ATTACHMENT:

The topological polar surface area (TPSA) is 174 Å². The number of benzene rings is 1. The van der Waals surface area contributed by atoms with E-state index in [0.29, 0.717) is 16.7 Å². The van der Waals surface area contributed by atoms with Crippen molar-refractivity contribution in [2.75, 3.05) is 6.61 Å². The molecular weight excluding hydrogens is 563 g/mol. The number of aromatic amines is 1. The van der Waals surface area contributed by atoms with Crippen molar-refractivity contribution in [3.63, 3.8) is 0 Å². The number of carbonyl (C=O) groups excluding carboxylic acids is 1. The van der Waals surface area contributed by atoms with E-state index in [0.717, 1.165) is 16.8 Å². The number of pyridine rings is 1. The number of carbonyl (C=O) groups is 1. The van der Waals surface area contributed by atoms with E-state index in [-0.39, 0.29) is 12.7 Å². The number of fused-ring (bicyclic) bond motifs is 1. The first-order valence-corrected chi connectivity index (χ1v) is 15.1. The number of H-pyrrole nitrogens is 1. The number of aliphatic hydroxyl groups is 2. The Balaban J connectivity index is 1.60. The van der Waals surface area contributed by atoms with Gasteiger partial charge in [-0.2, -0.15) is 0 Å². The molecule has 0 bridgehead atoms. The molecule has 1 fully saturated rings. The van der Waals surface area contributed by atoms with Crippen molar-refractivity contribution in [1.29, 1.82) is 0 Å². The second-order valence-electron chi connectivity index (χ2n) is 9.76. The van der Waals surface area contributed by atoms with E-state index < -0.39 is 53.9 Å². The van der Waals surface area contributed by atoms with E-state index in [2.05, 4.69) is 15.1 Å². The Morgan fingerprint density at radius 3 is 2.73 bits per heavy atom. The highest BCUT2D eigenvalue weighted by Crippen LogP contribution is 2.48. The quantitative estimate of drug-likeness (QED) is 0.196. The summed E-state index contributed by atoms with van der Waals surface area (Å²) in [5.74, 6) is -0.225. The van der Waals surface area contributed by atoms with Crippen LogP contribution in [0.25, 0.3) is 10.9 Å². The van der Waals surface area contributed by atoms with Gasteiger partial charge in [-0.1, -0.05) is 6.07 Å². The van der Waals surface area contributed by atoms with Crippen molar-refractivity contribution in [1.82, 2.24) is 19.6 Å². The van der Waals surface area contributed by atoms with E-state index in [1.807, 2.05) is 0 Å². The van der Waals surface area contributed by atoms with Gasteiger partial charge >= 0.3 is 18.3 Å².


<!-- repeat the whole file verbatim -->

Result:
The topological polar surface area (TPSA) is 174 Å². The number of benzene rings is 1. The van der Waals surface area contributed by atoms with E-state index in [0.29, 0.717) is 16.7 Å². The van der Waals surface area contributed by atoms with Crippen molar-refractivity contribution in [2.75, 3.05) is 6.61 Å². The molecular weight excluding hydrogens is 563 g/mol. The number of aromatic amines is 1. The van der Waals surface area contributed by atoms with Crippen molar-refractivity contribution in [3.63, 3.8) is 0 Å². The number of carbonyl (C=O) groups excluding carboxylic acids is 1. The van der Waals surface area contributed by atoms with E-state index in [0.717, 1.165) is 16.8 Å². The number of pyridine rings is 1. The number of carbonyl (C=O) groups is 1. The van der Waals surface area contributed by atoms with E-state index in [-0.39, 0.29) is 12.7 Å². The number of fused-ring (bicyclic) bond motifs is 1. The first-order valence-corrected chi connectivity index (χ1v) is 15.1. The number of H-pyrrole nitrogens is 1. The number of aliphatic hydroxyl groups is 2. The Balaban J connectivity index is 1.60. The van der Waals surface area contributed by atoms with Gasteiger partial charge in [-0.2, -0.15) is 0 Å². The molecule has 0 bridgehead atoms. The molecule has 1 fully saturated rings. The van der Waals surface area contributed by atoms with Crippen molar-refractivity contribution in [1.29, 1.82) is 0 Å². The second-order valence-electron chi connectivity index (χ2n) is 9.76. The van der Waals surface area contributed by atoms with E-state index < -0.39 is 53.9 Å². The van der Waals surface area contributed by atoms with E-state index in [2.05, 4.69) is 15.1 Å². The Morgan fingerprint density at radius 3 is 2.73 bits per heavy atom. The highest BCUT2D eigenvalue weighted by Crippen LogP contribution is 2.48. The quantitative estimate of drug-likeness (QED) is 0.196. The summed E-state index contributed by atoms with van der Waals surface area (Å²) in [5.74, 6) is -0.225. The van der Waals surface area contributed by atoms with Crippen LogP contribution in [0.25, 0.3) is 10.9 Å². The van der Waals surface area contributed by atoms with Gasteiger partial charge in [-0.1, -0.05) is 6.07 Å². The van der Waals surface area contributed by atoms with Crippen molar-refractivity contribution in [1.82, 2.24) is 19.6 Å². The van der Waals surface area contributed by atoms with E-state index in [1.807, 2.05) is 0 Å². The van der Waals surface area contributed by atoms with Gasteiger partial charge >= 0.3 is 18.3 Å².